Spots versus stripes? Which do you prefer? Our federal government prefers spots and is moving forward with a million-dollar-a-year plan to remove 9,000 striped owls from western forests.
While politicians continue the budget cut stalemate, entrepreneurs are quick to provide goods and services to the public.
PERC senior fellow Randy Simmons writing on the sequester as an exercise in the Washington Monument strategy.
For more than two decades, special interests have persuaded Congress to mandate Americans buy ethanol whether they want to or not. As a result, 40 percent of the U.S. corn crop is now used for ethanol rather than food.
James M. Buchanan, the Nobel laureate in economics and father of public choice theory, has passed away at the age of 93. Buchanan's work formed the foundation for PERC's early research on environmental issues.
Would the EPA be better run by a bipartisan commission? Reform the agency by politicizing it, says PERC board member Steven Hayward.
Excerpt from "For all the hot air, little of substance on climate change in Presidential race":Some experts think it’s not so bad that the campaigns have pretty much ignored climate change. They say that good policymaking is hard in such a polarized environment. That’s the view of Dino Falaschetti, the executive director and an economist at Montana-based Property and Environment Research Center, a think tank that promotes a free-market approach to environment issues.
There is substantial theoretical and empirical
This morning I received a CNN “Breaking News” alert that “President Obama said today he is elevating the Small Business Administration to a Cabinet-level agency.” My first reaction was utter disbelief.
Today the House of Representatives is expected to vote on the REINS Act, a bill to enhance political accountability over regulatory decisions. The bill has two essential features.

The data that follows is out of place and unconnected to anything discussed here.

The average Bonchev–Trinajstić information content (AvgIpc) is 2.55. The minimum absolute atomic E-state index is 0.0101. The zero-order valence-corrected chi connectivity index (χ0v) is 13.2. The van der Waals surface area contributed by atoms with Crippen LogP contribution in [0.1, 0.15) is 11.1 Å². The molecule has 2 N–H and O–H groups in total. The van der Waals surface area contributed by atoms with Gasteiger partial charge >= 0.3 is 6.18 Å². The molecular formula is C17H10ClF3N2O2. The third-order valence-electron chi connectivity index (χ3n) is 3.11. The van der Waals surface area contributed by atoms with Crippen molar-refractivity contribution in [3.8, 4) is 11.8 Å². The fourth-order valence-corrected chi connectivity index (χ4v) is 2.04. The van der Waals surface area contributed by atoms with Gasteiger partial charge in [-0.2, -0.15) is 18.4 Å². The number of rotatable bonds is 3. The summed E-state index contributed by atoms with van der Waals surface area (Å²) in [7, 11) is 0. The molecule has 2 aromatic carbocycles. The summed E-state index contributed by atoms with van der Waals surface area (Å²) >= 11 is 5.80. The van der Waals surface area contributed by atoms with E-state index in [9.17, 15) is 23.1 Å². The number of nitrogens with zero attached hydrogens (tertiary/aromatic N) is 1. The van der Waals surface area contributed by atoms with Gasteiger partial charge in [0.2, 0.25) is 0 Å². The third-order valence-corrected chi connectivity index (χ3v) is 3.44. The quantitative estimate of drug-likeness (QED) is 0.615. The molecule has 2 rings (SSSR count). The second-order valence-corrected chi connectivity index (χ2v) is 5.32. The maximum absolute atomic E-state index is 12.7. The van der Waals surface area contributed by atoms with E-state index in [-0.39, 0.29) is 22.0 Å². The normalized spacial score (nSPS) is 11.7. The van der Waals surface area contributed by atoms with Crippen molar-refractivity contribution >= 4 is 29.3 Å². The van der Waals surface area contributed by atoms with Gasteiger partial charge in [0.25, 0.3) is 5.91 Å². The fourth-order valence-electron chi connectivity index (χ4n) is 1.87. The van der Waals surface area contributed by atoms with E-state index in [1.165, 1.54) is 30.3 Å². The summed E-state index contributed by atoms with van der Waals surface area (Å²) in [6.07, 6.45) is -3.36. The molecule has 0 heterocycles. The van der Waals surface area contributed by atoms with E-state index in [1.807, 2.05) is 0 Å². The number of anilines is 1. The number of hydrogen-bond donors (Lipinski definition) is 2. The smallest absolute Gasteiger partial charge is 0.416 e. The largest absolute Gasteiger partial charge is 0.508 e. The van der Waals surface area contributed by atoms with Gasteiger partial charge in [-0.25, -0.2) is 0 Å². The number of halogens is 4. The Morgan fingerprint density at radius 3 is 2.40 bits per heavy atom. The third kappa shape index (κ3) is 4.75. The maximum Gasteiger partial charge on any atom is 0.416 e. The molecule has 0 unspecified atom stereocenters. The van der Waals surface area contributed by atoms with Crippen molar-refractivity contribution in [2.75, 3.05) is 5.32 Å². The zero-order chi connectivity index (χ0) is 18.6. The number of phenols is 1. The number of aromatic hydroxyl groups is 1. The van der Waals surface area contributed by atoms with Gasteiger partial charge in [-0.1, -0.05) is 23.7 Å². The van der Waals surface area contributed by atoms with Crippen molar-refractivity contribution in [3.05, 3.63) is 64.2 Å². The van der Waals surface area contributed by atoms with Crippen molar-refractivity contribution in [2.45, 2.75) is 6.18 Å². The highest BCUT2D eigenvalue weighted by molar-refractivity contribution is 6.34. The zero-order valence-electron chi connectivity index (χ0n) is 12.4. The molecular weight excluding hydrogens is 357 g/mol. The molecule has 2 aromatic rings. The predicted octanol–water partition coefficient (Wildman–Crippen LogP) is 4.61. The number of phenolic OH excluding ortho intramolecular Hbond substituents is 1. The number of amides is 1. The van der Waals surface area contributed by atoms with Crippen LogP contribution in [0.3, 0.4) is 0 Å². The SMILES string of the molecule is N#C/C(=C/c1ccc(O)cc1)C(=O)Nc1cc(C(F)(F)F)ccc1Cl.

One of the hypocrisies of modern environmental law is its double standard of enforcement: strict application to small entrepreneurs, and exemptions for politically powerful players like large industry and municipalities.
The Clinton administration signed off on the Roadless Rule [PDF] in 2001 to preserve 58.5 million acres of national forest land by preventing road construction, reconstruction
Amid the state's budget crisis last spring, California's governor threatened to close more than 70 state parks by the spring of 2012 to save the state money. This threat of park closure is a common occurrence in California and other states.
Earlier this month President Obama asked the Environmental Protection Agency to shelve a proposal to tighten the National Ambient Air Quality Standard for ozone this year.
A useful principle in business is not to throw good money after bad trying to salvage a mistake.
Don't miss PERC senior fellow Bruce Yandle’s article in the latest issue of Regulation magazine.
ABC's Radio International interviewed PERC's very own Laura Huggins last week about the planned closure of 70 state parks in California later this year.
The threat of park closures is part of the state budget crunch package.
In a new deal with environmentalists, the Obama administration has agreed to work through a backlog list of species that require additional study to determine if they should be given protection under the Endangered Species Act.